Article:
I find that lately I’ve been developing a soft spot for books that move away from the more traditional forms of storytelling — perfect plot arch, realistic descriptions, few narrative digressions, consistent characters, and so forth — and into literary universes that are altogether more fanciful. My readings have brought me to discover three such novels in the last couple of months, and I thought I’d share the pleasure with which I read them. All three of the books are quite famous, but they emerge from unique different traditions; still, they are all similar in their approach to certain artistic truths by their exhilarating stories and exuberant prose-styles.

The first of these books is The Master and Margarita, by Mikhail Bulgakov. It is, simply, a masterpiece. Written in 1938, two years before the author’s death, it was only published in 1967, Bulgakov’s works having long suffered at the hands of the Soviet censors. The novel, which meanders through the lives of a cast of vivid characters, follows the arrival of the devil in person (accompanied by a few of his hilarious henchmen) in a hot spring in Moscow, and his meddling in the affairs of Margarita, a beautiful, brilliant woman, and her lover, nicknamed the Master, who has written a novel about Pontius Pilate (the reader is also privy to three chapters from this novel, interspersed throughout the book). It’s a thrilling, sparkling ride, with an intrusive narrator leading the reader on with obvious relish. Thanks to Bulgakov’s powerful, elastic writing, the story is at once funny, fantastical, sexy, moving, and violent. A myriad of adjectives for the myriad of moods and sensations the novel provides with such perfection. 

The Vintage cover for The Master and Margarita, just as wild and wonderful as the novel itself.

The second book I read in the same vein was Virginia Woolf’s Orlando. I came to this novel with a certain amount of reticence, since I found everything I’d read by Woolf to be utterly depressing. Not so Orlando. It was a writer’s holiday for Woolf, who worked on the novel as a kind of joke for her charistmatic, bisexual friend (and sometime lover) Vita Sackville-West; it’s also a real treat for the reader, who gets the chance to experience a writer at the top of her game, writing on a rampage, free from the bonds of tradition. Orlando is the story of the eponymous character, who begins life as a man in the 16th century and then sails through the centuries until first quarter of the 20th century, changing sex along the way. Woolf often focuses on beautifully rendered moments of fancy, like “The Great Frost”, during which “birds froze in mid-air and fell like stones to the ground” and the Tames becomes a pleasure ground for the city of London, or the cloud that comes to rests upon the British Isles on the first day of the 19th century, altering “the constitution of England”:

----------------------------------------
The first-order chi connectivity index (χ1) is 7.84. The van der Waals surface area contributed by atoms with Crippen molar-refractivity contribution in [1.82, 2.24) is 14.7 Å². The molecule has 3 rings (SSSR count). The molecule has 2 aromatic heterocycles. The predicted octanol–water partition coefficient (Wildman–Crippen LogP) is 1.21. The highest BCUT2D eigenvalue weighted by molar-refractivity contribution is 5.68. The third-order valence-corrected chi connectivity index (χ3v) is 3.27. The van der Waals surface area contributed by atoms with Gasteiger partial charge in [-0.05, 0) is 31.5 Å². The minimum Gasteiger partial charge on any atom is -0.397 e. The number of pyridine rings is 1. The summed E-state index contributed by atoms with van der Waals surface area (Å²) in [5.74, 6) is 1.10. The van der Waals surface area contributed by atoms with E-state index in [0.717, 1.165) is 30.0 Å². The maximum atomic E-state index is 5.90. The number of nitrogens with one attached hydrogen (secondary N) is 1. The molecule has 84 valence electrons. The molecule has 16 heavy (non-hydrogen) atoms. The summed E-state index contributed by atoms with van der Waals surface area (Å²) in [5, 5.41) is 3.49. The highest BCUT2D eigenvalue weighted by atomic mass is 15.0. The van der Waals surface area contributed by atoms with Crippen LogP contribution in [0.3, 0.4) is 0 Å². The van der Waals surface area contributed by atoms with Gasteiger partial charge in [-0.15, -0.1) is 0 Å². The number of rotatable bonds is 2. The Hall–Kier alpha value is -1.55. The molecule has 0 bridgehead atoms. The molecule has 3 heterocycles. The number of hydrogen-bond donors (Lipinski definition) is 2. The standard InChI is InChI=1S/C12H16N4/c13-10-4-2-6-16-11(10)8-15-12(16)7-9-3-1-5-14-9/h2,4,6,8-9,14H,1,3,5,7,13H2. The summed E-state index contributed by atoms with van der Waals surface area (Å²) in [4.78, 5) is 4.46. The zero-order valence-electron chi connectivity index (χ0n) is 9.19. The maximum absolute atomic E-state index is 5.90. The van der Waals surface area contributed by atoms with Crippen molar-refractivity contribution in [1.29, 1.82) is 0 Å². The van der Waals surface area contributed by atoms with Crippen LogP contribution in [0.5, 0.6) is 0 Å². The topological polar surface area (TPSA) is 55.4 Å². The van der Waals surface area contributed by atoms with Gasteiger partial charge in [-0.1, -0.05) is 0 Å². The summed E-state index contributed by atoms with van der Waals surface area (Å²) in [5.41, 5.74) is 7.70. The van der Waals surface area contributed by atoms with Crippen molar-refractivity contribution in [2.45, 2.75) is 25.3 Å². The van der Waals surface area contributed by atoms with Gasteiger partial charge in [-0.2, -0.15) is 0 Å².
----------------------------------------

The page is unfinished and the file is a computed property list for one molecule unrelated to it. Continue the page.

The muffin was invented and the crumpet. Coffee supplanted the after-dinner port, and, as coffee led to a drawing-room in which to drink it, and a drawing room to glass cases, and glass cases to artificial flowers, and artificial flowers, and artificial flowers to mantelpieces, and mantelpieces to pianofortes, and pianofortes to drawing-room ballads, and drawing-room ballads (skipping a stage or two) to innumerable little dogs, mats, and china ornaments, the home — which had become extremely important — was completely altered.

 The tone is light, the writing carefree; Woolf is free as bird and can do whatever she likes, while creating an insightful satire of history and raising questions about the role of women in society. Orlando alone proves Michael Cunningham’s recent claim that Virginia Woolf was fun at parties, something many find difficult to believe. 

The original Hogarth Press dust jacket for Virginia Woolf's Orlando.

Last, and certainly not least, in this small list of fabulist fiction of mine is a very strange novel called Gould’s Book of Fish: A novel in twelve fish, by Tasmanian writer Richard Flanagan. I have never read anything quite like it before. In the first section of the novel, we meet a male narrator, in modern-day Tasmania, who discovers in an old junk shop an original copy of The Book of Fish, a 19th century document filled with watercolour paintings of fish (which really does exist, by the way). What’s special about this book is that it’s also covered in writing; in a way it acts as the testament of Gould, the artist who painted all the fish, who was a convict in Van Dieman’s land. The narrator reads through Gould’s story, fascinated, but learns that Gould depicts only fictions in his Book of Fish, relating to people and events that never existed. In The Book of Fish, he recreates his own version of the penal colony in Van Dieman’s land, with a fake commander ousting the real one and establishing a Republic of New Venice, building a railway that goes nowhere and a great Mah-Jong Hall. When the book mysteriously disappears, however, the narrator decides to rewrite Gould’s story by memory, which makes up the eleven other sections. So the story we read is a recreated fake, even within the universe of the novel, and things get only worse from there. Like an intricate, tricky hall of mirrors, versions of fakery and artistic inventions are made to stare at each other in the face, multiplying the fictions into infinitely divisible versions. All of them are valid, but none of them are real. Truth is inconsequential in Gould’s Book of Fish; instead, the novel revels in the joyful possibilities of the counterfeit. There are echoes of Borges at times, for instance when Gould, reading the fictitious archives of the penal colony that another character has written, comes upon the very words he is now writing in a kind of mind-boggling narrative circularity. What keeps everything together is Flanagan’s mastery of language. His prose is exuberant and majestic — he uses countless metaphors related to the sea in order to maintain a coherence in imagery — and he is especially successful in crafting an original, provocative voice for his Gould, which gives the novel its energy and thrust. 

These are three excellent novels, which create exciting universes and really original reading experiences. In the wake of Téa Obreht’s Orange Prize victory this week for her imaginative novel The Tiger’s Wife, we should perhaps expect more of these fabulist pieces of fiction to emerge as a counter-movement to the realism that has been dominant for the last decades. Authors exploring new magical realism or the picaresque certainly have a strong tradition to rest upon and emerge from, and their books are bound to be interesting and altogether different, as these seem to be inherent tropes of the genre.